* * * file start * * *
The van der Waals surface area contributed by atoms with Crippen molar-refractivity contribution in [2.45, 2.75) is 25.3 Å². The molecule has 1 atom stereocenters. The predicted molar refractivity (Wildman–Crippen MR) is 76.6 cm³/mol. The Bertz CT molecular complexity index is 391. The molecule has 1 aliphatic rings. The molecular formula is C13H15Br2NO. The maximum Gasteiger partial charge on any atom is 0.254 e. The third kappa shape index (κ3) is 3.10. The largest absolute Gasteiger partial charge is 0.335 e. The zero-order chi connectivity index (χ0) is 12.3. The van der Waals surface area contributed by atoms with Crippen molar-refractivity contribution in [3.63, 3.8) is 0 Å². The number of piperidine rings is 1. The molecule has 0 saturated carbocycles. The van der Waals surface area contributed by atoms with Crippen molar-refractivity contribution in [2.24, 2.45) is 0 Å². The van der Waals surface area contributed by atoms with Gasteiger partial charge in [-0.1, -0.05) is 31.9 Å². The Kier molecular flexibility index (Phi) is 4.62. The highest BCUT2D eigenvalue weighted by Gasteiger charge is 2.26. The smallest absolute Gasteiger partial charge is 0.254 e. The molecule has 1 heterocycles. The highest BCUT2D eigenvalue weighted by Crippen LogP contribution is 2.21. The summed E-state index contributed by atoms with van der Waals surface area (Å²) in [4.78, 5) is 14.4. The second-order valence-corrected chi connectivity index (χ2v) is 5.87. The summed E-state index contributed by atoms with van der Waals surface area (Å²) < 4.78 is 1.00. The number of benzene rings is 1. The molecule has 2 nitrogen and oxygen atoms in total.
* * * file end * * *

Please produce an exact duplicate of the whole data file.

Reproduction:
The van der Waals surface area contributed by atoms with Crippen molar-refractivity contribution in [2.45, 2.75) is 25.3 Å². The molecule has 1 atom stereocenters. The predicted molar refractivity (Wildman–Crippen MR) is 76.6 cm³/mol. The Bertz CT molecular complexity index is 391. The molecule has 1 aliphatic rings. The molecular formula is C13H15Br2NO. The maximum Gasteiger partial charge on any atom is 0.254 e. The third kappa shape index (κ3) is 3.10. The largest absolute Gasteiger partial charge is 0.335 e. The zero-order chi connectivity index (χ0) is 12.3. The van der Waals surface area contributed by atoms with Crippen molar-refractivity contribution in [3.63, 3.8) is 0 Å². The number of piperidine rings is 1. The molecule has 0 saturated carbocycles. The van der Waals surface area contributed by atoms with Crippen molar-refractivity contribution in [2.24, 2.45) is 0 Å². The van der Waals surface area contributed by atoms with Gasteiger partial charge in [-0.1, -0.05) is 31.9 Å². The Kier molecular flexibility index (Phi) is 4.62. The highest BCUT2D eigenvalue weighted by Gasteiger charge is 2.26. The smallest absolute Gasteiger partial charge is 0.254 e. The molecule has 1 heterocycles. The highest BCUT2D eigenvalue weighted by Crippen LogP contribution is 2.21. The summed E-state index contributed by atoms with van der Waals surface area (Å²) in [4.78, 5) is 14.4. The second-order valence-corrected chi connectivity index (χ2v) is 5.87. The summed E-state index contributed by atoms with van der Waals surface area (Å²) < 4.78 is 1.00. The number of benzene rings is 1. The molecule has 2 nitrogen and oxygen atoms in total.